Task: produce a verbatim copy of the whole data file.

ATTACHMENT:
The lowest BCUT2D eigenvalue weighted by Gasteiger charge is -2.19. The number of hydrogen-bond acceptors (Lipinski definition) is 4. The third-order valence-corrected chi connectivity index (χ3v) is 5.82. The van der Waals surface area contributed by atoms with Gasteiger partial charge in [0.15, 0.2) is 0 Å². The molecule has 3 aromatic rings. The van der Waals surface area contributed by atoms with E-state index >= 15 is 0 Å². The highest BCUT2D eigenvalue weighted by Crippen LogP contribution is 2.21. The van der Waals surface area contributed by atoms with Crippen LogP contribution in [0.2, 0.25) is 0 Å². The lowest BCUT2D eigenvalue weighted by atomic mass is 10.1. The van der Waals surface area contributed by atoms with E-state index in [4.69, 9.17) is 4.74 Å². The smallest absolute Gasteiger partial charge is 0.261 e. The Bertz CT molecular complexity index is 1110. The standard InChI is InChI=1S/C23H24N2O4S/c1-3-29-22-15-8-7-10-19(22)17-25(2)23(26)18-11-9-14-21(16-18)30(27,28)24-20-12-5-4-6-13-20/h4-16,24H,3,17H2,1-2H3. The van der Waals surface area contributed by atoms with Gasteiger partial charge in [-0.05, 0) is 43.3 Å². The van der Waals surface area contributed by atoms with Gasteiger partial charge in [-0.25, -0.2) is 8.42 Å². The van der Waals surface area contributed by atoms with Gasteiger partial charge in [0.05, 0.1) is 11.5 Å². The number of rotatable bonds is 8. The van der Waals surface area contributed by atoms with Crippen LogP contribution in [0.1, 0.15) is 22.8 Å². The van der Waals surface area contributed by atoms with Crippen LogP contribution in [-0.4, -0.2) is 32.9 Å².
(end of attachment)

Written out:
The lowest BCUT2D eigenvalue weighted by Gasteiger charge is -2.19. The number of hydrogen-bond acceptors (Lipinski definition) is 4. The third-order valence-corrected chi connectivity index (χ3v) is 5.82. The van der Waals surface area contributed by atoms with Gasteiger partial charge in [0.15, 0.2) is 0 Å². The molecule has 3 aromatic rings. The van der Waals surface area contributed by atoms with E-state index >= 15 is 0 Å². The highest BCUT2D eigenvalue weighted by Crippen LogP contribution is 2.21. The van der Waals surface area contributed by atoms with Crippen LogP contribution in [0.2, 0.25) is 0 Å². The lowest BCUT2D eigenvalue weighted by atomic mass is 10.1. The van der Waals surface area contributed by atoms with E-state index in [4.69, 9.17) is 4.74 Å². The smallest absolute Gasteiger partial charge is 0.261 e. The Bertz CT molecular complexity index is 1110. The standard InChI is InChI=1S/C23H24N2O4S/c1-3-29-22-15-8-7-10-19(22)17-25(2)23(26)18-11-9-14-21(16-18)30(27,28)24-20-12-5-4-6-13-20/h4-16,24H,3,17H2,1-2H3. The van der Waals surface area contributed by atoms with Gasteiger partial charge in [-0.05, 0) is 43.3 Å². The van der Waals surface area contributed by atoms with Gasteiger partial charge in [-0.25, -0.2) is 8.42 Å². The van der Waals surface area contributed by atoms with Gasteiger partial charge in [0.05, 0.1) is 11.5 Å². The number of rotatable bonds is 8. The van der Waals surface area contributed by atoms with Crippen LogP contribution in [0.1, 0.15) is 22.8 Å². The van der Waals surface area contributed by atoms with Crippen LogP contribution in [-0.4, -0.2) is 32.9 Å².